The M7 also offers opportunities for user experience decisions outside of fitness tracking applications. The concept of push notifications or any other user interactions being contingent upon the activity type is certainly not unique to a fitness app—there are a variety of settings where one might want to limit interaction around periods of inactivity, such as when the phone is stationary for a long time (indicating that the user is away from their phone or asleep). Similarly, motion data can be used to encourage a user to keep their phone on them when it’s important, and altering the experience when we discover that it isn’t.
Limitations and challenges of M7 motion data
In our investigation of the data that comes out of the M7 activity API, we ran into a number of interesting challenges. The API identifies activities including “walking,”“running,” “automotive,” “stationary,” and “unknown,” and these can occur in any combination (e.g. “stationary” and “automotive” when driving in a car, for instance). In our experience the most common activities by far are stationary and walking, followed by running. “Automotive” is also common, but seems to be a catch-all for any high-acceleration or non-human motion that is not clearly understood. Unfortunately, this limitation means that the M7 currently can’t be used to reliably detect cycling, at least not without the addition of auxiliary data sources.
From our studies we found that the “unknown” activity rarely occurred, and thus it is not a particularly useful sign of uncertainty in the activity measurements. Instead, alternative indicators of measurement quality must be used, such as outliers in the observations or rapid switching between activity types.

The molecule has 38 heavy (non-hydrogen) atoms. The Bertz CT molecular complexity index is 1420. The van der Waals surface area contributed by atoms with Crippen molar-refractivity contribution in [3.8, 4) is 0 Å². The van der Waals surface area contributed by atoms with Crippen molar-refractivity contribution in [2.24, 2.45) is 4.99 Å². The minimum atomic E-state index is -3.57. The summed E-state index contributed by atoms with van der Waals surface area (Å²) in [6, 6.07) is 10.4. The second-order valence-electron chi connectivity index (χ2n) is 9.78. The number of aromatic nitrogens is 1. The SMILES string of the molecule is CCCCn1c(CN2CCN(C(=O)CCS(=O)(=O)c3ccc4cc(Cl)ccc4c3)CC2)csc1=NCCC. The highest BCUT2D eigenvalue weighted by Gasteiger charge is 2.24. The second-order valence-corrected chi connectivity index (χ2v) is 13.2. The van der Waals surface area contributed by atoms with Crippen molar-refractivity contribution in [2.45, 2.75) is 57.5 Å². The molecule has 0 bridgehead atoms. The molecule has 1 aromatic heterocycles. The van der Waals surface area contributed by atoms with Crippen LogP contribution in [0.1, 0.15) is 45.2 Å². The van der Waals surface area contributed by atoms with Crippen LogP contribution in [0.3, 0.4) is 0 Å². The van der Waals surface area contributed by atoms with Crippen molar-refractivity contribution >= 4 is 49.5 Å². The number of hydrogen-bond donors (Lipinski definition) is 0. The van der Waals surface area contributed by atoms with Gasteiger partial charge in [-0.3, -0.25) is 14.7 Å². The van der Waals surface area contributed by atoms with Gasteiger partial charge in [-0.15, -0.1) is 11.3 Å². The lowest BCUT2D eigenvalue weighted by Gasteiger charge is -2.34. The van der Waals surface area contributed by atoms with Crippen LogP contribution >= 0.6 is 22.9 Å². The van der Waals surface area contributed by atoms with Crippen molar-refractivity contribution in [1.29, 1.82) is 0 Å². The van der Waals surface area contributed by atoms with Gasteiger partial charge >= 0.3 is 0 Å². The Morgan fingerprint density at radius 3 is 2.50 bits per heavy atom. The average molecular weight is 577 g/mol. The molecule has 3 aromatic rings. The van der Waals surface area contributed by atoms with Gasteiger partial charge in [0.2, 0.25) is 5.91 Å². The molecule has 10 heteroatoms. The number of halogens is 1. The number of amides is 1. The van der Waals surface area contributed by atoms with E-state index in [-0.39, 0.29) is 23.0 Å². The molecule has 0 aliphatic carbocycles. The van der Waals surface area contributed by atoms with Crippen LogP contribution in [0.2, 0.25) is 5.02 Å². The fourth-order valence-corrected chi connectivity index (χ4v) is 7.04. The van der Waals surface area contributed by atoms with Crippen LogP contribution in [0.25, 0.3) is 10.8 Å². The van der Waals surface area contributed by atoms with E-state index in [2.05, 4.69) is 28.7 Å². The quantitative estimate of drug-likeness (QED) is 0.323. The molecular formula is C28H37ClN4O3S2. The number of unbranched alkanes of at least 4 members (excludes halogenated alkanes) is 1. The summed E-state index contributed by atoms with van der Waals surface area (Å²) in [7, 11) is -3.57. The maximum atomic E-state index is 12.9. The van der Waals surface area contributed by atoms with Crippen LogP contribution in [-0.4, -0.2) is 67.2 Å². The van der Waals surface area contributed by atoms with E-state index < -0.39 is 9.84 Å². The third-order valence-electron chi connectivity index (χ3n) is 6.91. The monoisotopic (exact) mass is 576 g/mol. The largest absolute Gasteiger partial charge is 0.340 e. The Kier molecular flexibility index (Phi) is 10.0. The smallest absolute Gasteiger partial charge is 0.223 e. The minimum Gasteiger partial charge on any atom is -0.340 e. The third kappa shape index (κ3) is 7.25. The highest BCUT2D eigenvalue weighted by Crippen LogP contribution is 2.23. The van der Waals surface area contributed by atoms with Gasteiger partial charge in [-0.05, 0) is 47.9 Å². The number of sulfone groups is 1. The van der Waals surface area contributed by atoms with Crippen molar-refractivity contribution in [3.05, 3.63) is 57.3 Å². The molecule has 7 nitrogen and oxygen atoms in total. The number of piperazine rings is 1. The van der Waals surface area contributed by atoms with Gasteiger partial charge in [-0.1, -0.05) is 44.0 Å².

The API collects (and provides) data at a variable rate, with each measurement having a reported confidence. We found some significant variance in the sampling rate, depending on activity (and possibly depending on iOS version as well). We implemented a custom algorithm on top of the motion API to handle variances in sampling rates, as well as smooth confidence in measurements. Ultimately, our goal is to accumulate the individual activity measurements into high confidence time boxes, allowing us to create a cohesive timeline of your motion and activity.
The M7 chip is a tremendous new tool, enabling lots of new fitness applications, and enhancing others (check out auto-pause and cadence graphs in RunKeeper!). As apps have started to take advantage of the new APIs, that innovation has been very focused on step counting (not undeservedly, it’s great!). However, it’s not just a step counter. The rich data accessible through the activity detection, while not without its challenges, is extraordinary. We’re very excited to continue building Breeze on the M7 and look forward to using it’s capabilities in new ways.
Learn more and get Breeze for your iPhone 5s at http://breezeapp.com!